Sunday, July 29, 2012

Alison Bechdel: DTWOF, Fun Home, and Are You My Mother?

I first encountered the work of Alison Bechdel through her comic strip Dykes To Watch Out For, which ran weekly in the fondly remembered Coming Up! (which later became, and still remains, the more prosaically titled San Francisco Bay Times). I found that the dramas and dilemmas of a group of lesbian friends interconnected by past, present and future romantic relationships quickly became can't-miss reading. On those rare occasions when DTWOF was inexplicably missing from the paper I went through a mild form of withdrawal. I felt a special empathy for the often hapless Mo, the most political of the group, who seemed like the character that Bechdel most closely modelled on herself.



A selection of most of the DTWOF strips has been collected between hard covers as The Essential Dykes To Watch Out For (Houghton Mifflin, 2008), which follows Mo, Lois, Sydney, Ginger, Clarice, Sparrow, Jezanna and all the rest as they grow and change over the years. Bechdel herself has described DTWOF as "half op-ed column and half endless serialized Victorian novel." Perhaps not endless, unfortunately; DTWOF has been on hiatus since The Essential... was published.

But even the many pleasures of DTWOF—the range of characters, the clever writing, the allusions (sly or direct) to the political and cultural issues of the day—didn't prepare me for the power of Bechdel's graphic memoir Fun Home: A Family Tragicomic (Houghton Mifflin, 2006). Alison grew up with a closeted gay father who was domineering and emotionally volatile, and the book brilliantly and insightfully depicts the effects of his barely concealed secret life on the rest of the family. Bechdel portrays her father with sympathy, but also anger; identification, but also wounded incomprehension: he died under ambiguous circumstances which point to suicide.




Bruce Bechdel was a high school English teacher in a small town in central Pennsylvania, and had also taken over his family's business, a funeral home (the ironically-named Fun Home of the title). While his violent outbursts and inability to express affection created a gulf between father and daughter, as Alison grew older that gulf was partly bridged by a shared love of literature. Fun Home is filled with quotations from and allusions to Camus, Proust, Fitzgerald, James, Wilde, Joyce, Adrienne Rich, Catcher in the Rye and Wind in the Willows; literature is one way that both Alison and her father understand and come to terms with their experience.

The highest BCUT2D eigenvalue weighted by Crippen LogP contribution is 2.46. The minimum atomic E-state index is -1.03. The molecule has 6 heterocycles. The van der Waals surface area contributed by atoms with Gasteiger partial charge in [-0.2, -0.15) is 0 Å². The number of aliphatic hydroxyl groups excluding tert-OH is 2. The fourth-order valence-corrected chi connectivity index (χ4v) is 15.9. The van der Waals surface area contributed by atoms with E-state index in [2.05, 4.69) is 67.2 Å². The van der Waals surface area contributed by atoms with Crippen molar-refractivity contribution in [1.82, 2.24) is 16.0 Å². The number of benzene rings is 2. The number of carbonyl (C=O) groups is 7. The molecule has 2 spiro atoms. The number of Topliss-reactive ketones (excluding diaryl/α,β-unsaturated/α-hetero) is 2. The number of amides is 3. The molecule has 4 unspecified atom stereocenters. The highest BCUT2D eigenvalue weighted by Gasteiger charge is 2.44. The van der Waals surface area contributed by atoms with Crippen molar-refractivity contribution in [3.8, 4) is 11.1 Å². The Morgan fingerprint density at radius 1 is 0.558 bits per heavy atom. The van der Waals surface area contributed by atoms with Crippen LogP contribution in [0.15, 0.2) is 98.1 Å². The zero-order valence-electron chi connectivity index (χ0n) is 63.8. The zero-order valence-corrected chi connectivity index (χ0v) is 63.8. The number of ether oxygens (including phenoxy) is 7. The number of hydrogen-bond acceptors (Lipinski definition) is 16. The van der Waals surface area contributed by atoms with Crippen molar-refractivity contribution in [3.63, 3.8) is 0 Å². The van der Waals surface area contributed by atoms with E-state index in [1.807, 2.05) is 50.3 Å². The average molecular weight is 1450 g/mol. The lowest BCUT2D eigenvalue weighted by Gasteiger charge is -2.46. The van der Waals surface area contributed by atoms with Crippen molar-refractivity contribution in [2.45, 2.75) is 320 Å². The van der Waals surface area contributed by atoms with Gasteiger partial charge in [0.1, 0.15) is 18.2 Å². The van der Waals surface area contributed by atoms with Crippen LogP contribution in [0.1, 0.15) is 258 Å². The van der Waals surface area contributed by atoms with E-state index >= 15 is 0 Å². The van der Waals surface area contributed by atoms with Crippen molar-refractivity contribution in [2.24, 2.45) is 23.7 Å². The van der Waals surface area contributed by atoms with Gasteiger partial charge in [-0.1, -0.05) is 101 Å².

In Fun Home Bechdel's father emerges as self-involved and occasionally self-dramatizing. As does her mother, a New York-trained actress who wound up performing in community theater productions of The Heiress and The Importance of Being Earnest. Bechdel has now published another graphic memoir, and as the title (borrowed from P. D. Eastman's classic children's book) Are You My Mother? A Comic Drama (Houghton Mifflin, 2012) suggests, her relationship with her mother is also emotionally fraught.

Many of the strengths of Fun Home—emotional honesty, thoughtfulness, and an clear-eyed portrayal of everyone involved—are also present in Are You My Mother?. But the later book has some weaknesses as well. In place of the rich literary allusions that suffuse the first memoir, the second primarily invokes the work of psychologists Alice Miller (The Drama of the Gifted Child) and D. W. Winnicott (although Virginia Woolf and Dr. Seuss are also referenced). Not only is the psychologists' prose more jargon-laden than that of the previous volume's literary writers, it seems to inhibit Bechdel somewhat—it begins to feel as though Miller and Winnicott are speaking for her. By the end of Are You My Mother? I wanted to hear fewer of Miller's and Winnicott's insights, and more of Bechdel's.

A second problem is noted by Bechdel herself in Fun Home. She writes there, "Although I'm good at enumerating my father's flaws, it's hard for me to sustain much anger at him. I expect this is partly because he's dead, and partly because the bar is lower for fathers than for mothers" (p. 22). Bechdel's mother Helen is still alive and they still talk frequently on the phone (or, from the evidence in Are You My Mother?, Helen delivers stream-of-consciousness monologues that Alison faithfully records). Bechdel seems to have felt more constrained and to have had more difficulty in writing about her mother than about her father (a difficulty that she acknowledges in the opening of Are You My Mother?, which she reveals is a radical revision of an earlier version that wasn't working). Perhaps, too, her feelings about her mother are more complicated and harder to untangle.

But I don't want to sound too critical. Are You My Mother? is very rewarding, and will undoubtedly be on my list of favorite books from 2012. To say that it doesn't quite reach the standard set by Fun Home is like complaining that Dubliners isn't A Portrait of the Artist.

By the way, I bought my copy at the Seminary Coop Bookstore in Chicago, probably the best store for new books in the United States. Yes, I paid list price, which thanks to Bechdel and her publisher is only $22 (and had I been a Seminary Coop member, I would have gotten a discount). If you choose to buy Are You My Mother?, which I strongly recommend, please support local independent booksellers.